Thousands of Guineans celebrated the country reaching the final stages of the battle with the deadly Ebola epidemic at a concert featuring artists from across Africa.
The tropical virus has killed more than 11,000 people in west Africa - 2500 of them in Guinea - since it emerged in the country's southern forests in December 2013.
But with Liberia declared free of transmission, and Guinea and Sierra Leone registering just three and six cases respectively in September, life is returning to normal in all three countries.
Entitled Ebola: All Together towards victory, the free open-air concert in the capital Conakry featured around a dozen Guinean artists including Soul Bang's, Sia Tolno and Banlieuz'art.
Ivorian hip hop group Kiff No Beat also performed, as well as Nigerian rapper WizKid and singer Denise, from Madagascar, with the crowd predicted to peak at around 25,000.
WizKid, 25, said he was singing to "encourage the healthcare warriors on the ground", rallying the audience to "stamp out Ebola with song".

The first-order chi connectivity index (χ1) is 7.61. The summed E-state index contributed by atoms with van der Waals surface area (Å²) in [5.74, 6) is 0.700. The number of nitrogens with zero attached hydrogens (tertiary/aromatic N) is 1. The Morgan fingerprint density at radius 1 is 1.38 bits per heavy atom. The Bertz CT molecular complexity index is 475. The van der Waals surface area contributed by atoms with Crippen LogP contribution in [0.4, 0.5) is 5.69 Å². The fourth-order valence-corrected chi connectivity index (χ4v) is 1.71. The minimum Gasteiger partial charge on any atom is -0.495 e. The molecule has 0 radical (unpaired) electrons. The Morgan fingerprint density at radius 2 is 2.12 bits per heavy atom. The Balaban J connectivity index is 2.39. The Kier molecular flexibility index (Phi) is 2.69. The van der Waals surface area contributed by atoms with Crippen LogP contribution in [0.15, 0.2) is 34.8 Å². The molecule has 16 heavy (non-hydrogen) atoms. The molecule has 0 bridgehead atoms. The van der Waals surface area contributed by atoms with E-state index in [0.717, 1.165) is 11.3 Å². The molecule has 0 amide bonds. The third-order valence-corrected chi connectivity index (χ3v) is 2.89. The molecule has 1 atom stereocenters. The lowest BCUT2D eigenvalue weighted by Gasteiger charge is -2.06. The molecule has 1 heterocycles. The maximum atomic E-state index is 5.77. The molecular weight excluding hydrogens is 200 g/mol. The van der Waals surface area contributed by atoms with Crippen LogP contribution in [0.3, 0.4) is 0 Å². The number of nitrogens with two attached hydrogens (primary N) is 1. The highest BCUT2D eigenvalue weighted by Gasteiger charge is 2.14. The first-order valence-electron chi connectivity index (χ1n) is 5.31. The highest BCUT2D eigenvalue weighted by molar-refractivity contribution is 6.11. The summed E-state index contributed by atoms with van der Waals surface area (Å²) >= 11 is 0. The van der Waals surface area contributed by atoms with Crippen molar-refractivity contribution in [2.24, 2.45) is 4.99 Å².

"We are singing for humanitarianism and it's free. We are participating in our own way to comfort families, people in tears and orphans who have no support," Denise told AFP.
The event, broadcast on Guinean television, was staged by Paris-based international media group Vivendi, which owns a number of businesses including French TV channel and movie producer Canal+.
"Vivendi wants to pay tribute to remarkable efforts from the Guinean government and the World Health Organisation in their continuous fight against the Ebola outbreak," the company said ahead of the concert.
Earlier in September Guinea notched up a week without a single new case of Ebola, its first since March 2014, and the country has been able to announce presidential elections for October 11.
Despite positive signs that an end to the epidemic is within reach, the United Nations has repeatedly warned against complacency, including in the international community.
The outbreak "is not finished by a long shot", Bruce Aylward, the head of the UN's response to the epidemic, told reporters in Geneva earlier this month.
He added that vigilance in the three hardest-hit countries would be essential through to the end of 2016, as the virus is embedded within the area's animal population.